The month-long festival of football will end on Sunday with France and Croatia coming to grips for one last battle here at the Luzhniki Stadium to win the biggest prize in the game.
France had entered the tournament as fourth favorites, Croatia as the dark horses; but certainly no one could’ve picked those teams to contest the decisive game. France are competing in a final for the third time in six World Cups while this is the first time Croatia have made it so far. It is by no means a ‘David vs Goliath’ clash, though.
The two teams are quite evenly matched and it promises to be a riveting clash. Just that their paths to the final couldn’t have been more different. Croatia blazed through the group stage while France laboured in a slow start. But as France picked up from there on in, Croatia had to battle. They’ve played 120 minutes in each of their last three matches, the equivalent of another match, and survived two nerve-shredding penalty shootouts.
France, therefore, hold an advantage. They’ve also had an extra day’s rest; they played their semi-final against Belgium 24 hours earlier before Croatia played England, where the former’s midfield engine Ivan Rakitic played a record-setting 70th game of the season.
“There will be excess energy,” Rakitic, who played 55 games for his club and 15 for Croatia, told a news conference at the Luzhniki Stadium on Friday. “This is a historic game for not just us but also for the whole country. We will carry each other, we will give it our all. We will make sure that we leave the pitch with our heads held high.”
Croatia will need to go into the game with that excess energy. The last four World Cup finals have all gone beyond regulation time. The last three have been decided in extra-time; the one before that being decided on penalties, which France lost to Italy. Had France won that game, this current crop would’ve been compared to the side of 2006 rather than the one of 1998 that delivered a memorable triumph on home soil, the only one in French history.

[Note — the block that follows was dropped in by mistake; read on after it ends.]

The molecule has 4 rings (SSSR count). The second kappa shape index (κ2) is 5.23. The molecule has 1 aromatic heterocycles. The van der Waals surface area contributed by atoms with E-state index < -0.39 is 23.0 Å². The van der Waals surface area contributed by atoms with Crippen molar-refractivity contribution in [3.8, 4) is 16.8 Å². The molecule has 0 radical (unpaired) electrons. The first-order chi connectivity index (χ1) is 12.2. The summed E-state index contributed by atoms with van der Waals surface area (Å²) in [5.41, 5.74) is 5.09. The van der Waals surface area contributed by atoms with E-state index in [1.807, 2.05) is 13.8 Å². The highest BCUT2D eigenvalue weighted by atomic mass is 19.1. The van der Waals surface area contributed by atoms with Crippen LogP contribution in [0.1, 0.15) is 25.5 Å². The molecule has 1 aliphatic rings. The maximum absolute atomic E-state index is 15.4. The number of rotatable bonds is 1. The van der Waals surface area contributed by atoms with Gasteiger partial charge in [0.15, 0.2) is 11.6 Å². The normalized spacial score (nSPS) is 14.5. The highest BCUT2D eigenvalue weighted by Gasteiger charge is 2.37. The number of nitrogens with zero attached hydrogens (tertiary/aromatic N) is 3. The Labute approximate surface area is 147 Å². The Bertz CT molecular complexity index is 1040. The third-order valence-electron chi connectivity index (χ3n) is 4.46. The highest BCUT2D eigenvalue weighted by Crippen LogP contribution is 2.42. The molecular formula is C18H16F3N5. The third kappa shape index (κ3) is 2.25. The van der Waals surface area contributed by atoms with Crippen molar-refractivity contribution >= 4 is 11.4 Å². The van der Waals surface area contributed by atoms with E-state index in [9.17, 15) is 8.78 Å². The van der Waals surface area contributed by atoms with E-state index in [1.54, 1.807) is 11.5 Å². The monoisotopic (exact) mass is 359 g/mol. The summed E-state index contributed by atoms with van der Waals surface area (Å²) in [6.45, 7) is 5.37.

France coach Didier Deschamps was the captain of that side two decades back. “He’s achieved great things as a player, and as a coach too,” said midfielder Blaise Matuidi at a news conference on Friday. “He always had that toughness, that way of leading that led him to success. Everything he puts in place pays off. We are very happy to have him as our coach.”
On the road to that victory, France met Croatia in the semi-finals. Then, a double from full back Lilian Thuram saw France to a come-from-behind 2-1 win over the Croats. Just like the current French squad, which is trying to build its own legacy, Croatia want to move on from the past. “We need to put history aside,” stressed Rakitic. “The past is past. When they won then, they won the tournament. But we want to win on Sunday. It is now up to us to play and that game will not play any role.”
Croatia’s achievement in reaching the final is remarkable. A nation of just four million people, victory on Sunday will see them become the smallest one to lift football’s ultimate prize after Uruguay, who had a population of 1.7 million when they became world champions in 1950.
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